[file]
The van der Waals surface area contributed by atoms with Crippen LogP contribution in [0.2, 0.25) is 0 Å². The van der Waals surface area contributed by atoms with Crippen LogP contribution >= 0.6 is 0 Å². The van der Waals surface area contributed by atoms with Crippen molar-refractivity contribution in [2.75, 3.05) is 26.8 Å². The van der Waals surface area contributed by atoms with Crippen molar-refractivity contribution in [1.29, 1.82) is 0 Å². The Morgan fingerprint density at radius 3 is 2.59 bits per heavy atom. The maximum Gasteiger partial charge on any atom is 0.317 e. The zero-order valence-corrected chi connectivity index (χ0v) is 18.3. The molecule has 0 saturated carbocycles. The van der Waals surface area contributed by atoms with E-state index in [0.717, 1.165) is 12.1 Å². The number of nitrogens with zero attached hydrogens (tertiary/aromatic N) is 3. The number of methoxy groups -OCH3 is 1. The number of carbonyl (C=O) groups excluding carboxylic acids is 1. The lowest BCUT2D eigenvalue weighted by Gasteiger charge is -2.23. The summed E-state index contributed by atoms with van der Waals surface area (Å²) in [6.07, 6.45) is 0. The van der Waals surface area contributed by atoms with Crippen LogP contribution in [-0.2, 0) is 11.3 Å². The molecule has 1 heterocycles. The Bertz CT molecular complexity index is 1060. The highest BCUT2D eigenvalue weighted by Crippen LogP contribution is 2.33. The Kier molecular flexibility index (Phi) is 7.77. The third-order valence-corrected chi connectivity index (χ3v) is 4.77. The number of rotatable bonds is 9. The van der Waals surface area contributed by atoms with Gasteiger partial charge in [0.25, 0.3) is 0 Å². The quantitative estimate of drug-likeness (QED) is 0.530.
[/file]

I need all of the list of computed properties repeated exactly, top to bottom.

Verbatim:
The van der Waals surface area contributed by atoms with Crippen LogP contribution in [0.2, 0.25) is 0 Å². The van der Waals surface area contributed by atoms with Crippen LogP contribution >= 0.6 is 0 Å². The van der Waals surface area contributed by atoms with Crippen molar-refractivity contribution in [2.75, 3.05) is 26.8 Å². The van der Waals surface area contributed by atoms with Crippen molar-refractivity contribution in [1.29, 1.82) is 0 Å². The Morgan fingerprint density at radius 3 is 2.59 bits per heavy atom. The maximum Gasteiger partial charge on any atom is 0.317 e. The zero-order valence-corrected chi connectivity index (χ0v) is 18.3. The molecule has 0 saturated carbocycles. The van der Waals surface area contributed by atoms with E-state index in [0.717, 1.165) is 12.1 Å². The number of nitrogens with zero attached hydrogens (tertiary/aromatic N) is 3. The number of methoxy groups -OCH3 is 1. The number of carbonyl (C=O) groups excluding carboxylic acids is 1. The lowest BCUT2D eigenvalue weighted by Gasteiger charge is -2.23. The summed E-state index contributed by atoms with van der Waals surface area (Å²) in [6.07, 6.45) is 0. The van der Waals surface area contributed by atoms with Crippen LogP contribution in [-0.2, 0) is 11.3 Å². The molecule has 1 heterocycles. The Bertz CT molecular complexity index is 1060. The highest BCUT2D eigenvalue weighted by Crippen LogP contribution is 2.33. The Kier molecular flexibility index (Phi) is 7.77. The third-order valence-corrected chi connectivity index (χ3v) is 4.77. The number of rotatable bonds is 9. The van der Waals surface area contributed by atoms with Gasteiger partial charge in [0.25, 0.3) is 0 Å². The quantitative estimate of drug-likeness (QED) is 0.530.